The Institute for African American Studies and the Lamar Dodd School of Art will present a lecture by Cameron Van Patterson April 5 at 5 p.m. in room S150 of the School of Art, with a reception immediately following.
The lecture, “Diasporic Imagination: Race, Difference and Memory in Contemporary Art,” will focus on the relationship between image and identity in the African diaspora and how the diasporic, or the dispersed group outside its traditional homeland, might be defined as a conscious mode of artistic expression.
In arguing for the notion of a diasporic imagination, Van Patterson, who teaches in the department of African and African American Studies and Africana Women’s Studies at Clark Atlanta University, illustrates some of the ways in which the themes of race, difference and memory reflected in contemporary art have contributed to the development of a diasporic identity. As a historical process of remembrance and reinvention, diasporic identity has been imagined in contemporary art as a third space engendered by transatlantic slavery, colonialism, Pan-Africanism, migration, exile and the globalization of Western cultural modernity.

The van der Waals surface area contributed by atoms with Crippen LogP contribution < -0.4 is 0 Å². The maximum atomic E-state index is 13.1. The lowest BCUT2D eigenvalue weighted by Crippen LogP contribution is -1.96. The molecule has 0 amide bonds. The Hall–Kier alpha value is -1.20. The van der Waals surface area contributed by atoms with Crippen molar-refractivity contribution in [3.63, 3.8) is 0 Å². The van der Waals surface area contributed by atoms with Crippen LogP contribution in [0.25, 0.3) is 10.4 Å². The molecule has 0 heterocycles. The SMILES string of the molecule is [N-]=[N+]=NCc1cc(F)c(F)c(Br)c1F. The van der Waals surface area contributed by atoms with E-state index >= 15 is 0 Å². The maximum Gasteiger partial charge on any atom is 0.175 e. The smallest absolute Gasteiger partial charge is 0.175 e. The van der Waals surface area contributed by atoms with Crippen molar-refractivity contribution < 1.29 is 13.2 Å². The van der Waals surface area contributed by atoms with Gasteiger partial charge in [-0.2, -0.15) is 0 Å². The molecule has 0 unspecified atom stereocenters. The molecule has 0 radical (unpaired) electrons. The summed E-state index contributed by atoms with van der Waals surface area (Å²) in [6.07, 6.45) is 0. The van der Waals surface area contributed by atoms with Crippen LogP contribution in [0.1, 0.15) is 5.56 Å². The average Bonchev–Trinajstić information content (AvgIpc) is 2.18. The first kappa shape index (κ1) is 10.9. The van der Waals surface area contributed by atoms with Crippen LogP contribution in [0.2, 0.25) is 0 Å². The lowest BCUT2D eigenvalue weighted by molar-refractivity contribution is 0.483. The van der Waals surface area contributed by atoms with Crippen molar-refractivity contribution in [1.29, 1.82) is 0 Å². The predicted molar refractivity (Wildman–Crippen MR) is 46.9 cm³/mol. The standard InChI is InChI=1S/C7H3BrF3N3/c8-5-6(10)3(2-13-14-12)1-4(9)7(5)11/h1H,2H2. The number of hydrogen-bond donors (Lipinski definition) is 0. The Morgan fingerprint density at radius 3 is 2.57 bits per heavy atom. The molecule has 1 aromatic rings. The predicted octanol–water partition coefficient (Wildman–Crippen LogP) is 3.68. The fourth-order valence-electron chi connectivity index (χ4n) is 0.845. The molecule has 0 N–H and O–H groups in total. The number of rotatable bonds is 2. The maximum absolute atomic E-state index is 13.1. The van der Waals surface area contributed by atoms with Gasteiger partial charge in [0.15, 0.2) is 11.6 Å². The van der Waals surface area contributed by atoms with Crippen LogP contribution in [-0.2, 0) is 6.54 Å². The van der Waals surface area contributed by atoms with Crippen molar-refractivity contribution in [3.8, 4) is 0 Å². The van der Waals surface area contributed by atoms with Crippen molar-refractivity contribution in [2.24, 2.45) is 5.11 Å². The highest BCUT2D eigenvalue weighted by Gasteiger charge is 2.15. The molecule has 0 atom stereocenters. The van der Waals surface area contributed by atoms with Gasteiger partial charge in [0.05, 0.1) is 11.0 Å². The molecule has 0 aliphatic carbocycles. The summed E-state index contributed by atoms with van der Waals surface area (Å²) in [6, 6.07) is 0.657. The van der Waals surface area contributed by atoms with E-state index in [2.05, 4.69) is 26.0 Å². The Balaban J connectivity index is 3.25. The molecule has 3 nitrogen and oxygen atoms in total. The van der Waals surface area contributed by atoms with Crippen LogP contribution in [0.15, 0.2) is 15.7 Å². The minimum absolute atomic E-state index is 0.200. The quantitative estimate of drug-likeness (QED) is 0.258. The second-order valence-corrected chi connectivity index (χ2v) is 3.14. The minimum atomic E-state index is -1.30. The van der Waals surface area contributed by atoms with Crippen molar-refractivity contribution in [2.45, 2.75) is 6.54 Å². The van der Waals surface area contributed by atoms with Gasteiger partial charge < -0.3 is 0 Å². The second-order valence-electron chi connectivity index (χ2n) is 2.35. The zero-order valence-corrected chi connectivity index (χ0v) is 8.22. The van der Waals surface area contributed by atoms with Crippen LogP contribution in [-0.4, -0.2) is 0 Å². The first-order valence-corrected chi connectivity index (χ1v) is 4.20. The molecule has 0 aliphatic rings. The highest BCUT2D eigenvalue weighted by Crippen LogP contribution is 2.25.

This subject continues to inform the contemporary African and African-American history in critical ways that have dramatically changed aesthetic discourse, curatorial practice and the broader landscape of art history.
Van Patteron received his doctorate in African and African-American studies from Harvard University. His research examines the relationship between visual art, social genres of difference and the politics of representation in American art and social history.